The federal government has invoked the ‘law of unexpected consequences’ with its new bank levy.
The federal government has invoked the 'law of unexpected consequences' with its new bank levy.
Five years after the start of the GFC it is clear that the worst side effect of the biggest economic slump since the 1930s is a belief that government is better at business than business.
Back in 2008, governments indeed did a good job rescuing the economies of the Western world from the excesses of badly run banks in the US and Europe.
Today there is evidence that government has replaced banks as the problem.
Just as the banks in 2008 where guilty of poor and sometimes corrupt decisions, so too is government now the guilty party.
Taming the banks might be an incomplete exercise, with evidence that some senior managers have not learned how to assess risk, but a bigger issue now is taming government, which has no idea how to rein-in spending.
There is a common theme in both examples – easy money.
Banks lacked discipline before the GFC, believing that it would also be easy to raise a few billion more from investors to paper over the cracks in a dud loan book.
Government is doing the same thing today; raising a few billion more from taxpayers to paper over disastrous spending decisions.
Unfortunately it will be a lot harder to tame government than it has been to try and tame the banks, as seen in the latest Australian government budget blow-out and the introduction of a fourth new tax in the form of the bank levy.
Dressed up by political spin advisers as an insurance scheme to save the banks if/when another GFC hits, the truth is somewhat simpler – the tax (sorry, deposit insurance scheme) is a way of raising revenue to replace what has been wasted.
Interestingly, the same ‘public good’ argument has been used in the creation of the carbon tax (or emissions trading scheme, or whatever it’s called these days) and the National Disability Insurance Scheme.
In the case of those two new taxes (and that’s what they are), government is saying it has a wonderful idea to mitigate the full effects of a future possible disaster – all we need is more of your money to either (a) save the planet or (b) save people with disabilities.
Admirable in their concept (and who could argue with the principle of the disability scheme?), there is a common theme running through all of the taxing schemes – the conviction that government knows best.
The same could be said of the fourth tax example, the mining super-tax, which was supposed to create a huge new pile of money for government to dish out to the wider community.
It hasn’t worked, and was never going to work because the people in government who designed the mining tax didn’t have a clue how the commodity business always (and that really does mean always) moves in cycles; boom-to-bust and back again.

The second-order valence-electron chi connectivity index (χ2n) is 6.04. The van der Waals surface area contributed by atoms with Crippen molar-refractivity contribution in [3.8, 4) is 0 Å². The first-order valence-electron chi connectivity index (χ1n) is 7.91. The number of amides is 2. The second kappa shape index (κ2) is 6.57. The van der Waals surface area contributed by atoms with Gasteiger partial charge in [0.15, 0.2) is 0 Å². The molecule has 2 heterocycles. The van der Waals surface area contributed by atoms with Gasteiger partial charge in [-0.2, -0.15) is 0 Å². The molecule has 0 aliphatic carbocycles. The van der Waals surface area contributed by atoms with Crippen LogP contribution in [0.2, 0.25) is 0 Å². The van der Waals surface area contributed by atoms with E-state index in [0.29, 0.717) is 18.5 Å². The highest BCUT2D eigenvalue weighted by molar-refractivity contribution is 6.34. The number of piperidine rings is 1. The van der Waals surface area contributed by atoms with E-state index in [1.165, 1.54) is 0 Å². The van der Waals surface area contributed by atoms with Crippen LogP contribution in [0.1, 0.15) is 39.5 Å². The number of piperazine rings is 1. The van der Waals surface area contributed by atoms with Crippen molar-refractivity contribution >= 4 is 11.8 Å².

One bitten, twice shy is an old saying that is meant to serve as a warning about not repeating a bad decision.
In the case of government taxes it is now a case of four-times bitten and the absolute guarantee that there will be more taxes to come, whether dressed up as levies or insurance schemes.
The argument being used to justify the bank deposit levy is perhaps the most disgraceful example of what happens when government can’t think of another explanation for plundering taxpayers – it’s called invoking the law of unexpected consequences.
Famous as a skit in the Yes Minister television series, it is a cop-out used by government for either making a decision (or not making a decision) because something might happen in the future, but we don’t yet know what that something is.
In other words, invent a scare and then apply a tax.
Less is more
If government’s inability to stop taxing and spending is not bad enough, consider one of the arguments being used to oppose local government mergers – it will add to costs.
Are people in the ‘let’s-have-lots-of-government’ brigade actually saying fewer local governments mean higher costs, because if they are then there is something really rotten at the core of government.
Consider the western suburbs of Perth, where seven little kingdoms (sorry, local councils) are being merged into one bigger body.
It is unimaginable that getting rid of six mayors, at least 30 councillors and who knows how many duplicated civil service positions could end up costing more.
In the planning area alone let’s assume each council has five staff which, in theory, means the new super council will start life with 35 staff.
If that situation occurred in the private sector at least half of the employees would be thanked for past services and retrenched.
In government, or so it seems, staff cuts like that are not even considered
And if they are being considered then no-one is prepared to admit the possibility – and if they’re not, why not?
For a third example of a stunning government-made mess take a look at the European energy sector, where the environmental lobby has successfully closed most of Germany’s nuclear power plants and convinced the rest of the region to switch to alternative power sources such as wind and solar.
It’s not working, as easily demonstrated by the return of the most polluting fuel of all, lignite (brown coal) to make up the electricity shortfalls occurring across the continent.
By not understanding the way business works, and how it is driven by costs, European governments have inadvertently (through their taxpayer-funded subsidies for alternative power sources) made coal the cheap power alternative, boosting its production rather than cutting it, as intended.
For small mining companies, including Australian-based Balamara Resources and Prairie Downs Metals, coal has become the hot mineral exploration target as Europe struggles to generate the electricity it needs at a competitive cost to compete with the world’s new low-cost leader, the US.